You can get a direct train on Friday lunchtime from Paddington through to Plymouth (about three hours). From Plymouth, if you are there before 16.30, you can get a bus to Tavistock and transfer to another bus which will get you into Princetown for around 18.30. This is the perfect time to arrive and head over to the Plume of Feathers for a pint of Jail Ale, brewed just down the road and delicious before or after a long walk.
4. Best weekend?
For your weekend’s entertainment, there are a host of walking opportunities. One of our favourites is the Drizzle Combe walk mentioned above but you can also make your way out towards the stunning views of Plymouth Sound that you get from Cox Tor – SX 531762 which is 6km of lovely walking from Princetown.
If you want a flatter and more accessible walk then the old railway line towards King’s Tor and beyond to Ingra Tor is a great option – a safe route but you still get that mid-moor feeling. If you want more ideas for walks, pop into the High Moorland Centre (you can’t miss it) and ask for advice, you can also check the weather forecast there.
There is are a variety of accommodation options in Princetown from a campsite, bunkhouses and bed and breakfast. We have tried most of them and enjoyed all of them so are not going to recommend one but there is one place that all walkers must visit and that is the fabulous Fox Tor cafe. Be warned, you won’t get a meal there after about 5 in the afternoon but their breakfasts are fabulous and they will also do you a tasty packed lunch should you want one.
(Gentle Warning: Dartmoor is a wild environment that can be dangerous if not treated with respect. Please don’t go out walking without spare and wet weather clothing, a map and compass and a charged mobile phone. A First Aid kit and survival bag are also recommended. If you are not a competent navigator, try to stick to well trodden routes (you will still enjoy yourself) and leave your route with someone sensible. Should you require help while out on the moors, dial 112 or 999 and ask for the Police who coordinate all Search and Rescue and Medical Evacuation situations. This video will give you more information.)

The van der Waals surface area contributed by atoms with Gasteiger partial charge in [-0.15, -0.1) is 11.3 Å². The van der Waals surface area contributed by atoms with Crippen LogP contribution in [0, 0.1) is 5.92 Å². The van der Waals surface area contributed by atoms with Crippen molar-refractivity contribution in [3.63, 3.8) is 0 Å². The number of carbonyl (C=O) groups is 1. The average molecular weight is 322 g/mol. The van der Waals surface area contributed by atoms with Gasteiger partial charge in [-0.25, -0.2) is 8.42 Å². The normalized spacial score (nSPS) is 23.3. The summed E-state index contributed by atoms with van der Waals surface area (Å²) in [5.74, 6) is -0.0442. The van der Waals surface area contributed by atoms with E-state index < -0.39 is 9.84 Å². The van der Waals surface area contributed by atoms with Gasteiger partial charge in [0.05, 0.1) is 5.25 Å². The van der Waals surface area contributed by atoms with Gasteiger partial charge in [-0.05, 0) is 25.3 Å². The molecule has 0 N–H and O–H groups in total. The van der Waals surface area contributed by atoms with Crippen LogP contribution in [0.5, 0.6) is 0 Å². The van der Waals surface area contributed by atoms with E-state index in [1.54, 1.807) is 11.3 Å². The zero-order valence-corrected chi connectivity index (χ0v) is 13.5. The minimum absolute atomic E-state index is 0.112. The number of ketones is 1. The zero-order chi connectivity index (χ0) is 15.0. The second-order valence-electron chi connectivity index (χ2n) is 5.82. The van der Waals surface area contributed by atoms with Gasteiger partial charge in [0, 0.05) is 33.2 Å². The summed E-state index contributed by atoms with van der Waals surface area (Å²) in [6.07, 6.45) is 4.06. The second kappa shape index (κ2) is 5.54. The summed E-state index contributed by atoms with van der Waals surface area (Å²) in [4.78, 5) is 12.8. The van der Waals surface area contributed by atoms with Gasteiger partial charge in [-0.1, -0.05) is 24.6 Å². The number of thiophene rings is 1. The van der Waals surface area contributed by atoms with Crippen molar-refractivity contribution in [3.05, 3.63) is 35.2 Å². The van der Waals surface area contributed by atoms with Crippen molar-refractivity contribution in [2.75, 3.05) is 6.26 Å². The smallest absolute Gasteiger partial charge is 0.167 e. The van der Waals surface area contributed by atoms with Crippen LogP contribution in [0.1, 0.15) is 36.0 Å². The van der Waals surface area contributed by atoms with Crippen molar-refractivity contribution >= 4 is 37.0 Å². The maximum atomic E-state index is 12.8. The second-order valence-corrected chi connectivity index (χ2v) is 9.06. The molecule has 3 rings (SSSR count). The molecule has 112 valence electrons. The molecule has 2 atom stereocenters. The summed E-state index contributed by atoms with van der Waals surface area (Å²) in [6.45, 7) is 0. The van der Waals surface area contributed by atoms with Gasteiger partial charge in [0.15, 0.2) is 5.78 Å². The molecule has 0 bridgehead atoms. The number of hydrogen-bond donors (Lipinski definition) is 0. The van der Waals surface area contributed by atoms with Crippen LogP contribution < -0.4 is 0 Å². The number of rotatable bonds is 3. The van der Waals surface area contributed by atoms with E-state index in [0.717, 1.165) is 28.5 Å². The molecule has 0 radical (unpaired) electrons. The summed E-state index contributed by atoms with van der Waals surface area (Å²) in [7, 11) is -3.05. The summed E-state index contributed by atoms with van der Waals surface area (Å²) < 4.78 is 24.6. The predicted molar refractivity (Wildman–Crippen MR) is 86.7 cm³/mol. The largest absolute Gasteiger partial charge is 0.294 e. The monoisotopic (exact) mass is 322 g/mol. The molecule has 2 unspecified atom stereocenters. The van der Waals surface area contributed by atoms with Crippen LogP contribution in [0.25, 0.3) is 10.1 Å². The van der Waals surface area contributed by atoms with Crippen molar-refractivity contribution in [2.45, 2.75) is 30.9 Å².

5. Where can people find more about hiking in Dartmoor?
There is a wealth of information about Dartmoor available on the internet but the two websites that we use the most are:
Who are the Two Blondes?
Well we can’t tell you that because it is a secret but we both love Dartmoor, live nearby and spend as much time as possible walking, exploring and drinking cups of tea up on the moor. We write a blog about all things walking and Dartmoor – twoblondeswalking.com and use Twitter for general chatter – @BlondesTwo. At the beginning of the year, we set ourselves the challenge of writing a blog post for every day of 2013 (going well so far!)
We are both qualified Walking Group Leaders and a lot of our spare time is taken up training youngsters in navigation and expedition techniques. We work particularly with Ten Tors and Duke of Edinburgh groups. As well as this and the day jobs, we sometimes find time to organise “Blonde Bimbles” with like minded adults so watch our Twitter or Blog space if you fancy joining in. Please be warned, both Blonde One and Blonde Two are a bit on the silly (Blonde) side, feel that all walks should have an element of fun and see mascara as an essential element of any walking kit.
If you would like any more information about the Two Blondes or need a guest blog post or article writing then feel free to get in touch – BlondesTwo@ymail.com – we look forward to hearing from you or maybe even bumping into you out on Dartmoor.
Welcome! Do you live in London and love walking? I help frustrated London-based hikers to get out on the hills by providing inspiration, ideas, practical advice and encouragement. Satisfy your hill walking cravings! Read more here
As Seen In: